WHO report sounds alarm on ‘doctors’ in India

More than half of them don’t have any medical qualification, and in rural areas, just 18.8 per cent of allopathic doctors are qualified.

July 18, 2016 01:27 am | Updated November 17, 2021 04:23 am IST - NEW DELHI:

PATNA,BIHAR: 17/05/2016: Scene of a ward of Patna Medical College & Hospital (PMCH) that wears a deserted look following junior doctors' second day of strike  on 17/05/2016. Photo: Ranjeet Kumar                                       -

PATNA,BIHAR: 17/05/2016: Scene of a ward of Patna Medical College & Hospital (PMCH) that wears a deserted look following junior doctors' second day of strike on 17/05/2016. Photo: Ranjeet Kumar -

Almost one-third (31 per cent) of those who claimed to be allopathic doctors in 2001 were educated only up to the secondary school level and 57 per cent did not have any medical qualification, a recent WHO report found, ringing the alarm bells on India’s healthcare workforce.

The situation was far worse in rural India, where just 18.8 per cent of allopathic doctors had a medical qualification, the study titled ‘The Health Workforce in India’, published in June 2016, revealed.

Speaking to The Hindu , Dr. Reena Nayyar, Secretary of the Medical Council of India (MCI), said, “I don’t think this report has officially come to the MCI yet. But in general, any person practising allopathic medicine who does not have a registered medical qualification comes under quackery.”

Interestingly, female healthcare workers – 38 per cent of the total – were found to be more educated and medically qualified than their male counterparts.

For instance, among allopathic doctors, 67 per cent of females had a medical qualification compared to 38 per cent of males.

The data for each district in the country from the 2001 census were specially extracted for this study, which provided a comprehensive picture of health workers in each district.

Researchers hoped that a similar study was repeated with data from Census 2011, which was not yet available.

The study revealed that the density of all doctors — allopathic, ayurvedic, homoeopathic and unani — at the national level was 80 doctors per lakh population compared to 130 in China.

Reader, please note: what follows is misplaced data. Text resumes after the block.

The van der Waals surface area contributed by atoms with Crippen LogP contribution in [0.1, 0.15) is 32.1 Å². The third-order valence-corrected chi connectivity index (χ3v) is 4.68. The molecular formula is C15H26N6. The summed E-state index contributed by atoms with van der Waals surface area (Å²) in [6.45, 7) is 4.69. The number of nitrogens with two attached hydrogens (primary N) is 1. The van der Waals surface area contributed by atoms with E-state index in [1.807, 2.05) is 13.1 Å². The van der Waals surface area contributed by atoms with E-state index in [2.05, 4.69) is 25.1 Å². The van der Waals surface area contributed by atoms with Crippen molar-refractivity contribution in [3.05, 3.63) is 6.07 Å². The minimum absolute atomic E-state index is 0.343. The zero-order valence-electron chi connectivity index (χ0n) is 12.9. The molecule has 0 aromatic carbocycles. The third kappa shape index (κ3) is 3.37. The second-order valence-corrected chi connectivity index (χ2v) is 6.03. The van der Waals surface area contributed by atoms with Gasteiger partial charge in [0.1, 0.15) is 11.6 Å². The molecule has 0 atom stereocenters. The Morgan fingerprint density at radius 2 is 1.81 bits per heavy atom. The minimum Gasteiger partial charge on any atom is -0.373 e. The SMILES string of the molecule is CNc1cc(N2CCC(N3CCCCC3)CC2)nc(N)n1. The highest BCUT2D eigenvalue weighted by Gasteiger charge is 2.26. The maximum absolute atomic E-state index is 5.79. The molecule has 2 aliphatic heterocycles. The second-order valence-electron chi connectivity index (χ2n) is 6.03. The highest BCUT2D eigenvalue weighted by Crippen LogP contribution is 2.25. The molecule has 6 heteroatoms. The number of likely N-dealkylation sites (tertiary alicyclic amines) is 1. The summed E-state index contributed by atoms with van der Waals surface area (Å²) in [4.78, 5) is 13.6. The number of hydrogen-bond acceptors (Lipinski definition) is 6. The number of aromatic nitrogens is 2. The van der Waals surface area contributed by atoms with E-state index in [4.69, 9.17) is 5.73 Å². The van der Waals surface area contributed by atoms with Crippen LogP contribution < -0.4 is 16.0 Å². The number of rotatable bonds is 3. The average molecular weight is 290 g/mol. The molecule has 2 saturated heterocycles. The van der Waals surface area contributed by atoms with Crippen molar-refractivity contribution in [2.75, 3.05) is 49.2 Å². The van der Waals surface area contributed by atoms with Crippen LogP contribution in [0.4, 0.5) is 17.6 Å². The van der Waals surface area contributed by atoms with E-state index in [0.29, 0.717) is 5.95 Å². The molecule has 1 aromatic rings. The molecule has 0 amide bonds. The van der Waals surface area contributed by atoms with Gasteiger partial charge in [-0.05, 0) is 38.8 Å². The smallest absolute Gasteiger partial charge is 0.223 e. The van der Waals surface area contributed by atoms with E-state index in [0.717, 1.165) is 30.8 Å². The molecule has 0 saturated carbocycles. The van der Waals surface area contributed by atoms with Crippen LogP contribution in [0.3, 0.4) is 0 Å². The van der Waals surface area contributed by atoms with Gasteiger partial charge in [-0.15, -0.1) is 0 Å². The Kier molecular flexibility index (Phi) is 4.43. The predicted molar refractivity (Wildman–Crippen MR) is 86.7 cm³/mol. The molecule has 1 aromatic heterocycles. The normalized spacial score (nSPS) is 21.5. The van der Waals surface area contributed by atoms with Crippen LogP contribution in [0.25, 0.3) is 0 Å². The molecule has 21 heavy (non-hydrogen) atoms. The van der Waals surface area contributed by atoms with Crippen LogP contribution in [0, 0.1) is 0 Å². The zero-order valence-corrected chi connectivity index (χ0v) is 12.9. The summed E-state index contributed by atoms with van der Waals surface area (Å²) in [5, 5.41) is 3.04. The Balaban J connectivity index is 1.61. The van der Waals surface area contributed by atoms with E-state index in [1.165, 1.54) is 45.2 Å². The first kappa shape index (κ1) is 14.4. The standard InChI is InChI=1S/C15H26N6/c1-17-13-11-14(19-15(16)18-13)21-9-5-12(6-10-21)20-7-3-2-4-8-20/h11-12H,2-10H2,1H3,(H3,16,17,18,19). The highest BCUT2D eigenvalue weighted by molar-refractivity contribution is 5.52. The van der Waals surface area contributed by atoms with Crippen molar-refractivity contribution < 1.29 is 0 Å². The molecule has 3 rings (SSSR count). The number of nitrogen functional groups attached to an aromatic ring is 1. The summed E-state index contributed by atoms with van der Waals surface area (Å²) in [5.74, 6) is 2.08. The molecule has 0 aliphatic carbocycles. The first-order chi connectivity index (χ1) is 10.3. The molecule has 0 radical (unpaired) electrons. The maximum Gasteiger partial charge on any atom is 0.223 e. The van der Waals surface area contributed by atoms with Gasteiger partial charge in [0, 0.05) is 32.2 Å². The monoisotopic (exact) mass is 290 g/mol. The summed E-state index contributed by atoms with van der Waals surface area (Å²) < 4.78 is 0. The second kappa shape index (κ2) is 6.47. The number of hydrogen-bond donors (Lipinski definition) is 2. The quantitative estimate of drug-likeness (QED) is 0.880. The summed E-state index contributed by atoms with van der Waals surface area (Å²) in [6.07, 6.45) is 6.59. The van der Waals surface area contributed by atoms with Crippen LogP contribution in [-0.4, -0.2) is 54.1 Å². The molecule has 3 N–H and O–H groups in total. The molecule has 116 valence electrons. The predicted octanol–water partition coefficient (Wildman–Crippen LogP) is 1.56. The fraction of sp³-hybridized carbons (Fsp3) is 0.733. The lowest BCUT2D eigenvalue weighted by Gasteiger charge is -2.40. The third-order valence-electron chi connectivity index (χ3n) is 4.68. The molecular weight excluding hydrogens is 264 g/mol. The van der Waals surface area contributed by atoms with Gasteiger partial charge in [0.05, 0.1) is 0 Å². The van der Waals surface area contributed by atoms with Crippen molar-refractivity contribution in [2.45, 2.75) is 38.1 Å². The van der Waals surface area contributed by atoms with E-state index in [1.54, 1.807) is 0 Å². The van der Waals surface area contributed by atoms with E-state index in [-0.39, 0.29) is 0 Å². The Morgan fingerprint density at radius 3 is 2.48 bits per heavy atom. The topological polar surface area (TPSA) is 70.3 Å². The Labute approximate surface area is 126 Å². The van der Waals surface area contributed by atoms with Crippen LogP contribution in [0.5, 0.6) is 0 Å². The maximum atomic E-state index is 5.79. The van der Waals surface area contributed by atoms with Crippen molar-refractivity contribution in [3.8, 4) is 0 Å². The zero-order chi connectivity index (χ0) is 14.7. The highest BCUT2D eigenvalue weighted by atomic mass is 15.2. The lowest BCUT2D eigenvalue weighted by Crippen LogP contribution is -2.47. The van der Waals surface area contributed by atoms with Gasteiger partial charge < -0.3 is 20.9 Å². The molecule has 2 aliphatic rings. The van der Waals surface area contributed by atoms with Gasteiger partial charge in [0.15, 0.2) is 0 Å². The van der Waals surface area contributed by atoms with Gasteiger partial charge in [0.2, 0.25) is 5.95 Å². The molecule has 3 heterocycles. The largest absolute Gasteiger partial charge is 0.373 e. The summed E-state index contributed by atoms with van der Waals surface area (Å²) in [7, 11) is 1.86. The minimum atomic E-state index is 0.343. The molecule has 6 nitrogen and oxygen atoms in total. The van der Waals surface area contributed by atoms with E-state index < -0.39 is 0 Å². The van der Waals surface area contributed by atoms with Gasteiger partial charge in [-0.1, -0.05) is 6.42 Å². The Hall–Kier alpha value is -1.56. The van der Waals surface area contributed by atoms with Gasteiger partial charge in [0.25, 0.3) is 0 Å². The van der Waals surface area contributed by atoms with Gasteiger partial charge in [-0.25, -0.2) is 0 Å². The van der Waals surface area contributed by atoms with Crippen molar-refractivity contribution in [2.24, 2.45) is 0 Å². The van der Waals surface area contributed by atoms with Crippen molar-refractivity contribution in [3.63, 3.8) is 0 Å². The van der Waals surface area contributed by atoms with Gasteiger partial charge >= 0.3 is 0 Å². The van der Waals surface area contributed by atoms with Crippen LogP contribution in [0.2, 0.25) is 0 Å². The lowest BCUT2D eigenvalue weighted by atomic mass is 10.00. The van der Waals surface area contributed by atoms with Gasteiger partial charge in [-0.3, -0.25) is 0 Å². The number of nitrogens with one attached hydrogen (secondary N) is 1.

Ignoring those who don’t have a medical qualification, the number for India fell to 36 doctors per lakh population. As for nurses and midwives, India had 61 workers per lakh population compared to 96 in China. The number reduced tenfold to 6 per lakh population, if only those with a medical qualification were considered.

Health workers

The study found substantial variation in the density of health workers across States and districts. For instance, Kerala had 38.4 per cent of the country’s medically qualified nurses but constituted only 3.1 per cent of the total population. Similarly, West Bengal had 30.6 per cent of all homoeopathic doctors in the country but only 7.8% of the population. Better-off States seemed to afford more doctors plus nurses per capita, the study noted.

District-wise, the inequalities were massive. The density of allopathic doctors with any level of education in the lowest 30 districts — half of which were in north-eastern States and the other in central States — was a little over 9.4 per lakh of the population whereas, in the highest 30 districts, it was 159 per lakh of population, it said.

In the case of dentists, the situation was even worse. The national density of dentists was extremely low at 2.4 per lakh population, with 58 (of the total 593) districts having no dentists at all in 2001. In fact, 175 districts (30 per cent) had no dentists with a medical qualification.

“The proposed study would provide an extremely valuable benchmark even if only for 2001,” Montek Singh Ahluwalia, former Deputy Chairman of the Planning Commission (now NITI Aayog) noted in the preface to the report. While presenting this study to the then PM Manmohan Singh, he mentioned that all doctors did not need to have an MBBS degree.

“In the period between 2005 and 2009, there was a major expansion of both public education in medical, nursing and allied schools in most States, by as much as 500 per cent in some cases. So the situation would have changed dramatically. There was also a private expansion,” said T. Sundararaman, Dean of the School of Health Systems at the Tata Institute of Social Sciences.

Tackling quacks

There have been no attempts on the part of the government to curb quackery, said Dr. A.V. Jayakrishnan, Chairman of the Standing Committee on Anti-Quackery set up by the Indian Medical Association.

“It is a well-known fact that in many States, quacks are operating in large numbers. Laws are so weak that even if the frauds are caught, they get bail on the following day and start practising again,” he told The Hindu .

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